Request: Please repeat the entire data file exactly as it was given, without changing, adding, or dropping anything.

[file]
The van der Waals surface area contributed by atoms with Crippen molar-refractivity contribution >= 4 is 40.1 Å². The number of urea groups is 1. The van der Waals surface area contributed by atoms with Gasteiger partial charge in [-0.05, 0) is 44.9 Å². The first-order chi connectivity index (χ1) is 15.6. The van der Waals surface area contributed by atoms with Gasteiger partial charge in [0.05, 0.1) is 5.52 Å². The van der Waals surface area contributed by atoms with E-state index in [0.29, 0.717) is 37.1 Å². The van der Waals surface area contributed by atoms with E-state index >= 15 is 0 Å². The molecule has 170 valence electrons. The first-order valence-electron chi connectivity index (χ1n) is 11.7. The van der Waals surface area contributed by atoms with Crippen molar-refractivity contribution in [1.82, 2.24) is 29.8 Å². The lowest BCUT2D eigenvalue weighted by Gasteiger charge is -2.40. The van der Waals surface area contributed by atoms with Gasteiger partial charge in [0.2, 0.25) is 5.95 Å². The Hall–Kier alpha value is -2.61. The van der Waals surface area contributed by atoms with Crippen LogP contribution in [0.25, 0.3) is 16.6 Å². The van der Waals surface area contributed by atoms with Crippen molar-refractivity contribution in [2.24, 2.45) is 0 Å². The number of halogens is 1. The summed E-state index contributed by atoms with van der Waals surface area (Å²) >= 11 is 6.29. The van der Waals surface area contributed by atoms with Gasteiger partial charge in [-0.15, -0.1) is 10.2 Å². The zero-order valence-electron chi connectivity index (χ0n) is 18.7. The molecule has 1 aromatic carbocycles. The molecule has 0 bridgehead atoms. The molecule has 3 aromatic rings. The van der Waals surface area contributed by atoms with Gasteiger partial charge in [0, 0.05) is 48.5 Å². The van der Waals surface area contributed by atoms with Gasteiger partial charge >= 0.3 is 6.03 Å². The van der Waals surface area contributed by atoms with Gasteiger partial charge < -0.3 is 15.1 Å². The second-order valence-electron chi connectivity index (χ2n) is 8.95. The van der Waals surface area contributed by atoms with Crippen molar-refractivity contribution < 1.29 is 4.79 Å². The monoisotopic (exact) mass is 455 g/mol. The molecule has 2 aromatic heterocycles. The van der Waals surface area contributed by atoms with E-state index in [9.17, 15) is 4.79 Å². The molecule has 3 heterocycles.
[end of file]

The van der Waals surface area contributed by atoms with Crippen molar-refractivity contribution >= 4 is 40.1 Å². The number of urea groups is 1. The van der Waals surface area contributed by atoms with Gasteiger partial charge in [-0.05, 0) is 44.9 Å². The first-order chi connectivity index (χ1) is 15.6. The van der Waals surface area contributed by atoms with Gasteiger partial charge in [0.05, 0.1) is 5.52 Å². The van der Waals surface area contributed by atoms with E-state index in [0.29, 0.717) is 37.1 Å². The van der Waals surface area contributed by atoms with E-state index >= 15 is 0 Å². The molecule has 170 valence electrons. The first-order valence-electron chi connectivity index (χ1n) is 11.7. The van der Waals surface area contributed by atoms with Crippen molar-refractivity contribution in [1.82, 2.24) is 29.8 Å². The lowest BCUT2D eigenvalue weighted by Gasteiger charge is -2.40. The van der Waals surface area contributed by atoms with Gasteiger partial charge in [0.2, 0.25) is 5.95 Å². The Hall–Kier alpha value is -2.61. The van der Waals surface area contributed by atoms with Crippen LogP contribution in [0.25, 0.3) is 16.6 Å². The van der Waals surface area contributed by atoms with Crippen molar-refractivity contribution in [2.24, 2.45) is 0 Å². The number of halogens is 1. The summed E-state index contributed by atoms with van der Waals surface area (Å²) >= 11 is 6.29. The van der Waals surface area contributed by atoms with Gasteiger partial charge in [-0.15, -0.1) is 10.2 Å². The zero-order valence-electron chi connectivity index (χ0n) is 18.7. The molecule has 1 aromatic carbocycles. The molecule has 0 bridgehead atoms. The molecule has 3 aromatic rings. The van der Waals surface area contributed by atoms with Gasteiger partial charge in [0, 0.05) is 48.5 Å². The van der Waals surface area contributed by atoms with Gasteiger partial charge >= 0.3 is 6.03 Å². The van der Waals surface area contributed by atoms with Gasteiger partial charge < -0.3 is 15.1 Å². The second-order valence-electron chi connectivity index (χ2n) is 8.95. The van der Waals surface area contributed by atoms with Crippen molar-refractivity contribution < 1.29 is 4.79 Å². The monoisotopic (exact) mass is 455 g/mol. The molecule has 2 aromatic heterocycles. The van der Waals surface area contributed by atoms with E-state index in [9.17, 15) is 4.79 Å². The molecule has 3 heterocycles.